Mr. Tobias Adrian, Mr. Dong He, Nellie Liang, and Mr. Fabio M Natalucci
This paper describes the conceptual framework that guides assessments of financial stability risks for multilateral surveillance, as currently presented in the Global Financial Stability Report (GFSR). The framework emphasizes consistency in measuring financial vulnerabilities across countries and over time and offers a summary statistic to quantify aggregate financial stability risks. The two parts of the empirical approach—a matrix of specific vulnerabilities and a summary measure of financial stability risks—are distinct but highly complementary for monitoring and policymaking.
Mr. Tobias Adrian, Federico Grinberg, Nellie Liang, and Sheheryar Malik
Using panel quantile regressions for 11 advanced and 10 emerging market economies, we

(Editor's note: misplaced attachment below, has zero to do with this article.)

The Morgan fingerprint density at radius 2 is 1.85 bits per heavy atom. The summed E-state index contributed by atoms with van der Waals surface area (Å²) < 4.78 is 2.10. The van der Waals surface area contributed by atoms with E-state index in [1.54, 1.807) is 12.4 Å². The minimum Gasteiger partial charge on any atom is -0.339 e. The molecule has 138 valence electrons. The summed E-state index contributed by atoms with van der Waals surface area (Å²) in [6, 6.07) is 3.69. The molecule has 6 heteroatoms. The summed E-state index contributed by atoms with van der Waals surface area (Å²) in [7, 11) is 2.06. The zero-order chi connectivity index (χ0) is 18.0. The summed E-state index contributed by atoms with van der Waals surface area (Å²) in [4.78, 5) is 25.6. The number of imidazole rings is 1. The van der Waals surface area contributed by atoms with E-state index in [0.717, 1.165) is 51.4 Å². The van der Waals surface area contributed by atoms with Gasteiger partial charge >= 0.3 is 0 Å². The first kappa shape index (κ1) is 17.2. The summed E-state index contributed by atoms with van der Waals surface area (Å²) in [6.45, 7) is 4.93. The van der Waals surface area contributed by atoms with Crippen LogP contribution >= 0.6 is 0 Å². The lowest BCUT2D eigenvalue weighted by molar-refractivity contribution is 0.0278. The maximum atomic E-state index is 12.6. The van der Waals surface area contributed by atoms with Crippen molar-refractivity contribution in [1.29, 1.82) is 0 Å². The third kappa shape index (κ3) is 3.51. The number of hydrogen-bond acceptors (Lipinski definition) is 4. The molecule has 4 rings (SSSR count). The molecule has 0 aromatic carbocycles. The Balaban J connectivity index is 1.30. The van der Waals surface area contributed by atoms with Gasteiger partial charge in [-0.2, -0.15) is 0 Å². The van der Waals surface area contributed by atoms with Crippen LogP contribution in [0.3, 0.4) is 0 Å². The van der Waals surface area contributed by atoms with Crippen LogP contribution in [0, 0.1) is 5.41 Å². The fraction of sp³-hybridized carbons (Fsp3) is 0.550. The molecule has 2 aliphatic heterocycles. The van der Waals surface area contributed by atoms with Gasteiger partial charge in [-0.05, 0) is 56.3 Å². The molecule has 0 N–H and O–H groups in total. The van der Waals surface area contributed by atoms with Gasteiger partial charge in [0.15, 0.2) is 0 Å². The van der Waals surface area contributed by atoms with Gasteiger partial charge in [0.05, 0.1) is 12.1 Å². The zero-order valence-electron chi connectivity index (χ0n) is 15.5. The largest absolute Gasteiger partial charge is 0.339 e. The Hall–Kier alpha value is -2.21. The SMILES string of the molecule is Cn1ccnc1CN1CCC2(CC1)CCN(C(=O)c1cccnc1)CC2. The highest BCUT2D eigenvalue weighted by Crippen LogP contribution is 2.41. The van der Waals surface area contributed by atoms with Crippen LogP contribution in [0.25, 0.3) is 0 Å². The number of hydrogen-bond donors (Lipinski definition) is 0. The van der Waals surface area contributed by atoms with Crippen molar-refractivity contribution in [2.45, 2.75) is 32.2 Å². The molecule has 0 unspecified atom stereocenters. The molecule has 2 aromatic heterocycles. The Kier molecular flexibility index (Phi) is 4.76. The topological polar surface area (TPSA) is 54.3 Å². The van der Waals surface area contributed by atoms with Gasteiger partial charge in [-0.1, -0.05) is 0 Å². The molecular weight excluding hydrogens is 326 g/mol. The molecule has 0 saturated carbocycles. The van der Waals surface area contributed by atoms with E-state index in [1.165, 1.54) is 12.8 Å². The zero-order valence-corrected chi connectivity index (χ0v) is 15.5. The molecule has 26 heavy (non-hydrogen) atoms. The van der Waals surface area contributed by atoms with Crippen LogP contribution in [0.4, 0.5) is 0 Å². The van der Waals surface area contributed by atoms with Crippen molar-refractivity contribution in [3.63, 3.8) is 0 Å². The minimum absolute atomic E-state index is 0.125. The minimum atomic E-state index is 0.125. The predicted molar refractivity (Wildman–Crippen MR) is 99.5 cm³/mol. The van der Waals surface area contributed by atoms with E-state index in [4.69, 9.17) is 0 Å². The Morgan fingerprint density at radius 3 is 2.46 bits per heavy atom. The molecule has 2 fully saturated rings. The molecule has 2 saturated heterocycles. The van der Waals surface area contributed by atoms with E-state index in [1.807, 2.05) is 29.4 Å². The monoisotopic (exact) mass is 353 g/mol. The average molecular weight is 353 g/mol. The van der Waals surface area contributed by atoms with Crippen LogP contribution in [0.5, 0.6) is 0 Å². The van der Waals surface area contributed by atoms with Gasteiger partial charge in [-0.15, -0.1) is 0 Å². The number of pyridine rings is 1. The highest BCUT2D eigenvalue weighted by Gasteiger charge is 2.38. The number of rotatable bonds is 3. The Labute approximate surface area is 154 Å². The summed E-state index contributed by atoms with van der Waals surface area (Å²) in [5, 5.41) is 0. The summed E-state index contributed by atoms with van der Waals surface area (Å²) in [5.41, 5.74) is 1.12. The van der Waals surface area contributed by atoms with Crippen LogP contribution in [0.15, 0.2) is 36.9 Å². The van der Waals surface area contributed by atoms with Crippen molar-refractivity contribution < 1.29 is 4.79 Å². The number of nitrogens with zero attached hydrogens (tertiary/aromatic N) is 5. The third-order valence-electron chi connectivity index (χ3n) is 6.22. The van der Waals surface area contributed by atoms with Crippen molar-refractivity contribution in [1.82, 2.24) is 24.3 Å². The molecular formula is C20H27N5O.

show that the conditional distribution of GDP growth depends on financial conditions, with
growth-at-risk (GaR)—defined as growth at the lower 5th percentile—more responsive than
the median or upper percentiles. In addition, the term structure of GaR features an
intertemporal tradeoff: GaR is higher in the short run; but lower in the medium run when
initial financial conditions are loose relative to typical levels, and the tradeoff is amplified by
a credit boom. This shift in the growth distribution generally is not incorporated when
solving dynamic stochastic general equilibrium models with macrofinancial linkages, which
suggests downside risks to GDP growth are systematically underestimated.